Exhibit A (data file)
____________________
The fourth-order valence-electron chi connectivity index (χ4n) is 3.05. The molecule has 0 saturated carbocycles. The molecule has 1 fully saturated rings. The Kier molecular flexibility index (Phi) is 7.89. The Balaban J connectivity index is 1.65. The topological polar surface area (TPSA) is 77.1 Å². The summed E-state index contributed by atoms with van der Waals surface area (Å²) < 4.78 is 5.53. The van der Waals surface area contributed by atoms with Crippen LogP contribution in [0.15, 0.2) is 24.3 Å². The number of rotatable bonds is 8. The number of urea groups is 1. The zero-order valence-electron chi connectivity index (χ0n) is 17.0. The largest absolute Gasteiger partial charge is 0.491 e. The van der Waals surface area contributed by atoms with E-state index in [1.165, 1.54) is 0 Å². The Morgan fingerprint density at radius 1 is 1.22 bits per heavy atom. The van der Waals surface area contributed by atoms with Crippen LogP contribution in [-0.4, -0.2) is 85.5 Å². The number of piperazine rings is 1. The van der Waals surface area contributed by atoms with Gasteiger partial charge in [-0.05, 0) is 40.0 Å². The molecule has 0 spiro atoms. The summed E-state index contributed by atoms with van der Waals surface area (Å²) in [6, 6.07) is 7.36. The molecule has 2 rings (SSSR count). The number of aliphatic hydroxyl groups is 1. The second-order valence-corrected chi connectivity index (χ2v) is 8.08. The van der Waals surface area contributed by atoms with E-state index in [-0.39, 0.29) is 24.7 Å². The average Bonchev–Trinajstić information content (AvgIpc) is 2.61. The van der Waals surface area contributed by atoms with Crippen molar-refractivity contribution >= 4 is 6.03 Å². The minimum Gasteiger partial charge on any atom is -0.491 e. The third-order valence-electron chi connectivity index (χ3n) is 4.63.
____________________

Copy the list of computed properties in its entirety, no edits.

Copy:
The fourth-order valence-electron chi connectivity index (χ4n) is 3.05. The molecule has 0 saturated carbocycles. The molecule has 1 fully saturated rings. The Kier molecular flexibility index (Phi) is 7.89. The Balaban J connectivity index is 1.65. The topological polar surface area (TPSA) is 77.1 Å². The summed E-state index contributed by atoms with van der Waals surface area (Å²) < 4.78 is 5.53. The van der Waals surface area contributed by atoms with Crippen LogP contribution in [0.15, 0.2) is 24.3 Å². The number of rotatable bonds is 8. The number of urea groups is 1. The zero-order valence-electron chi connectivity index (χ0n) is 17.0. The largest absolute Gasteiger partial charge is 0.491 e. The van der Waals surface area contributed by atoms with E-state index in [1.165, 1.54) is 0 Å². The Morgan fingerprint density at radius 1 is 1.22 bits per heavy atom. The van der Waals surface area contributed by atoms with Crippen LogP contribution in [-0.4, -0.2) is 85.5 Å². The number of piperazine rings is 1. The van der Waals surface area contributed by atoms with Gasteiger partial charge in [-0.05, 0) is 40.0 Å². The molecule has 0 spiro atoms. The summed E-state index contributed by atoms with van der Waals surface area (Å²) in [6, 6.07) is 7.36. The molecule has 2 rings (SSSR count). The number of aliphatic hydroxyl groups is 1. The second-order valence-corrected chi connectivity index (χ2v) is 8.08. The van der Waals surface area contributed by atoms with E-state index in [-0.39, 0.29) is 24.7 Å². The average Bonchev–Trinajstić information content (AvgIpc) is 2.61. The van der Waals surface area contributed by atoms with Crippen molar-refractivity contribution >= 4 is 6.03 Å². The minimum Gasteiger partial charge on any atom is -0.491 e. The third-order valence-electron chi connectivity index (χ3n) is 4.63.